The History of ‘Animal Cruelty’ Cases in India

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While India enacted the “Prevention of Cruelty to Animals” law in 1960, minimum penalties and lack of data were hallmarks of its implementation. The government has also recognized that minimum sentences do not act as a deterrent. However, there has been no serious effort to change the legislation or even make the data available.

Section 51A (g) of the Indian Constitution states that it is the fundamental duty of every Indian citizen to protect and enhance the natural environment, including forests, lakes, rivers and wildlife, and to ‘have compassion for living creatures. Nonetheless, numerous incidents of animal cruelty have come to light via social media in recent years. Brutal crimes against animals such as the death of a pregnant elephant who ate pineapple containing explosives, a dog beaten to death, torched puppies, dragging dogs tied to a scooter, raping a cow and the execution of monkeys are reported across the country and have taken social media by storm.

India has many laws to protect animals

The prevention of cruelty to animals has been included in the concurrent list, which means that the governments of the Union and of the States have the power to enact legislation in this area. There are basically three animal welfare laws in India viz. Section 428 and 429 of the Indian Penal Code (IPC), The Wildlife Protection Act of 1972 and Prevention of Cruelty to Animals Act, 1960. Besides the three, there are other laws such as The Performing Animals Rules, 1973, The Transport of Animals Rules, 1978, and The Experiments On Animals (Control And Supervision) Rules, 1968, which are specific to certain activities.

Articles 428 and 429 of the IPC treat the killing or mutilation of animals as a recognizable offense

Under Articles 428 and 429 of the IPC, causing mischief by killing or mutilating an animal worth ten rupees or more is an identifiable offense punishable by two years in prison, a fine or both. If a designated animal of any value or worth Rs. 50 or more is killed or maimed, the penalty can be up to five years in prison and / or a fine.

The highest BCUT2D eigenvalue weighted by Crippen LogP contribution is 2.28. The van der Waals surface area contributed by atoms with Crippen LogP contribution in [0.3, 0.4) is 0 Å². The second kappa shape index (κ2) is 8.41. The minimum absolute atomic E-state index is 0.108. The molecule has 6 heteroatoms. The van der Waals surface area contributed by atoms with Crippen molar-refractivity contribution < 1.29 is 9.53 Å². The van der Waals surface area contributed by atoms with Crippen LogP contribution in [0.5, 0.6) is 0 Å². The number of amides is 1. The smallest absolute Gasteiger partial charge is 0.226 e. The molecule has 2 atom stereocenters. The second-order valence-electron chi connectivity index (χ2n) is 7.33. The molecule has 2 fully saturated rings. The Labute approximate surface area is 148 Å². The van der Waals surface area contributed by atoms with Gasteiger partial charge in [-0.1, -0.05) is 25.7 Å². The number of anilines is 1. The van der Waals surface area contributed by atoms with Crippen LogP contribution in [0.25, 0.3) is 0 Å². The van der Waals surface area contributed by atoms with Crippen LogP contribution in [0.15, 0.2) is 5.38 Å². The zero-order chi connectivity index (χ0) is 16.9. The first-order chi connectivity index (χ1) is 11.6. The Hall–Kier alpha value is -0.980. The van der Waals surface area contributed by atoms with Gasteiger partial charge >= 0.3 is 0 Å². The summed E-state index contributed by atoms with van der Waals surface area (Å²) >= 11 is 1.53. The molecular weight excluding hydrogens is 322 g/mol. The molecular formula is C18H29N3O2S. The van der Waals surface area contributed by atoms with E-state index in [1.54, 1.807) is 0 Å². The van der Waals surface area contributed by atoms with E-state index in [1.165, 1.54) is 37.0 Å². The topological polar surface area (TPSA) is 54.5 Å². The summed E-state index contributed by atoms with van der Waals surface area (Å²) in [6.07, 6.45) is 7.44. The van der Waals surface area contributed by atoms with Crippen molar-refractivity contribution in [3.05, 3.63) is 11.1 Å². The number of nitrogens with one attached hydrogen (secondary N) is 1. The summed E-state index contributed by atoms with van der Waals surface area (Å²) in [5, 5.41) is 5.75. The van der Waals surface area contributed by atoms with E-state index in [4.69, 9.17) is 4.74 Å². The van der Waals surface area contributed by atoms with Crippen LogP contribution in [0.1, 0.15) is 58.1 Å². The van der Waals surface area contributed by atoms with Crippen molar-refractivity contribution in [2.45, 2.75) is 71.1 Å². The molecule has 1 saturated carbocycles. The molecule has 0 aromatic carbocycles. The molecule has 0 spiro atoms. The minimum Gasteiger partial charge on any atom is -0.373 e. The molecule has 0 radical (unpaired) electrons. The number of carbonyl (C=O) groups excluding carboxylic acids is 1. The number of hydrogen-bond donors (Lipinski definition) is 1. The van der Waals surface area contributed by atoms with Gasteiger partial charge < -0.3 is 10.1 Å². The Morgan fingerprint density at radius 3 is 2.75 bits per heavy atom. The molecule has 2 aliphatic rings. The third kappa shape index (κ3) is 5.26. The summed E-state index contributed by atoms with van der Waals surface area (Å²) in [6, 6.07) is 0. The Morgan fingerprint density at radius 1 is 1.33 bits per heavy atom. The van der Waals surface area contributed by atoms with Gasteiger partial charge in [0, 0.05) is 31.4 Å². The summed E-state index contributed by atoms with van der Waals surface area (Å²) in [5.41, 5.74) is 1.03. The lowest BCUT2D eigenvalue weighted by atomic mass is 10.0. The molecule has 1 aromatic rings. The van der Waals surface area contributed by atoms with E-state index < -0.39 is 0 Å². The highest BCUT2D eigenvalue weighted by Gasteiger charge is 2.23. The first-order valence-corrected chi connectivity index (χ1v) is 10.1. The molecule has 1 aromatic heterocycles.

The Fauna Protection Act deals with the protection of flora and fauna to ensure ecological safety

The 1972 Wildlife Protection Act aims to protect all plant and animal species in the country to ensure environmental and ecological safety. The law prohibits the hunting of endangered animals while providing for the creation of wildlife reserves, national parks and zoos. According to article 51 of the law, any person who contravenes a provision of the law will be guilty of the offenses enumerated in the law and will be liable, on conviction, to a term of imprisonment of three years or to a fine of up to Rs. 25,000 or both. The jail term can be up to seven years for offenses against specific animals.

Animal cruelty prevention law deals with captive and domestic animals

The Prevention of Cruelty to Animals Act, 1960 (PCA) is legislation that deals exclusively with captive and domestic animals. The purpose of the law is to prevent the infliction of unnecessary pain or suffering on animals, like the incidents mentioned at the beginning of the story. The act defines animals as any living creature other than a human being. It also defines what captive and domestic animals are, as the legislation is applicable to both types of animals.

Chapter 3 of the law lists the various acts that are considered cruel treatment of animals. These include physical damage such as beatings, crushing, torture, overloading, engagement in work despite illness, administration of dangerous drugs, confinement in cages where animals cannot. movement, lack of water, food and shelter, abandonment in situations where the animal has to suffer, the animal fights for money and keeps the animal chained for a long period of time time. However, acts of dehorning of livestock, nasal cordage, castration, destruction of stray dogs in lethal chambers or by other methods with minimal suffering or extermination of animals under legal authority, and preparation for human consumption, are exempt from the scope of cruelty, provided that it is done in the prescribed manner with a minimum of suffering and pain inflicted on the animals.

The law imposes a fine between Rs. 10 to Rs. 50 for first offense. This can go up to Rs. 100 in the event of a repeat offense within 3 years and / or imprisonment up to 3 months.

Animal Welfare Board of India was established by law

The law also created the Indian Council for Animal Welfare (AWBI) to promote animal welfare and protect animals from cruelty. The main function of the Council is to keep the law in force in India, to adopt essential measures to improve the conditions of the animals and to advise the Ministry of Fisheries, Livestock and Dairy and governments on the promulgation of rules under the Act. As of July 2021, the AWBI had recognized more than 3,661 animal welfare organizations across India. The board of directors provides funds for the maintenance of animal shelters, drugs, medical equipment and the organization of veterinary camps, among other activities.